The American Academy of Pediatrics (AAP) released a policy statement today recommending pediatricians make prescriptions for emergency contraception available in advance to girls under the age of 17. The morning-after pill can prevent pregnancy if used within five days of intercourse, but is only available without a prescription to women 17 and older under current federal policy.
According to Bill Alpert, chief program officer of the National Campaign to Prevent Teen and Unplanned Pregnancy, requiring a visit to the doctor can prevent many teens from using emergency contraception.
It's just common sense that requiring a prescription is a barrier. If an august and respected medical group like AAP is suggesting providing emergency contraception to minors is OK, that is a big deal.
The statement from AAP has reignited criticism of the Obama administration for rejecting the Food and Drug Administration's recommendation that the morning-after pill be made available without a prescription. In what many considered a political move, Department of Health & Human Services Secretary Kathleen Sebelius overruled the agency's findings that emergency contraception is safe, creating a prescription wall for girls 17 and younger. President Obama also came out in support of Sebelius:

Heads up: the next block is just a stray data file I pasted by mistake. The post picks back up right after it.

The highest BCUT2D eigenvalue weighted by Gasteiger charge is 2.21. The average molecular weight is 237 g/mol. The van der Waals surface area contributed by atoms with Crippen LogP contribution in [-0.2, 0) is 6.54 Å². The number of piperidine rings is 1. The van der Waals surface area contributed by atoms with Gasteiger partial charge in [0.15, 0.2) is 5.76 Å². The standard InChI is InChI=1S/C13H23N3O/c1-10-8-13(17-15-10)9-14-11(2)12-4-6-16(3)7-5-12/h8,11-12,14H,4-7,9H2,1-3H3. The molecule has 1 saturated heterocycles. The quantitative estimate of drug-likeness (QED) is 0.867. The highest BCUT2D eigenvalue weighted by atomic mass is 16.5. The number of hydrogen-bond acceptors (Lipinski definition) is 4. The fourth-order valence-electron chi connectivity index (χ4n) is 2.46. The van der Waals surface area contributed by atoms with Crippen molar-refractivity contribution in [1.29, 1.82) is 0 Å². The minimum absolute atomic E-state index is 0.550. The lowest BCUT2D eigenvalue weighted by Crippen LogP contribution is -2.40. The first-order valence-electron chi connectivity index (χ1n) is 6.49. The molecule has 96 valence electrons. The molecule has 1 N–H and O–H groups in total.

The reason Kathleen made this decision is that she could not be confident that a 10-year-old or an 11-year-old going to a drugstore should be able — alongside bubble gum or batteries — be able to buy a medication that potentially, if not used properly, could have an adverse effect. ... And I think most parents would probably feel the same way.
Obama made women's health, access to contraception and abortion rights a centerpiece of his reelection campaign, but his unscientific position on the morning-after pill remains a sticking point for many of the women who got him a second term. (Hi! You're welcome!) Will a growing chorus of women's heath advocates and medical professionals persuade his administration to reconsider his Plan B problem? Only time will tell, but let's hope he'll turn some of that fiery rhetoric about women -- yes, even teenagers -- controlling their own bodies into sound policy recommendations. Sasha and Malia certainly deserve as much.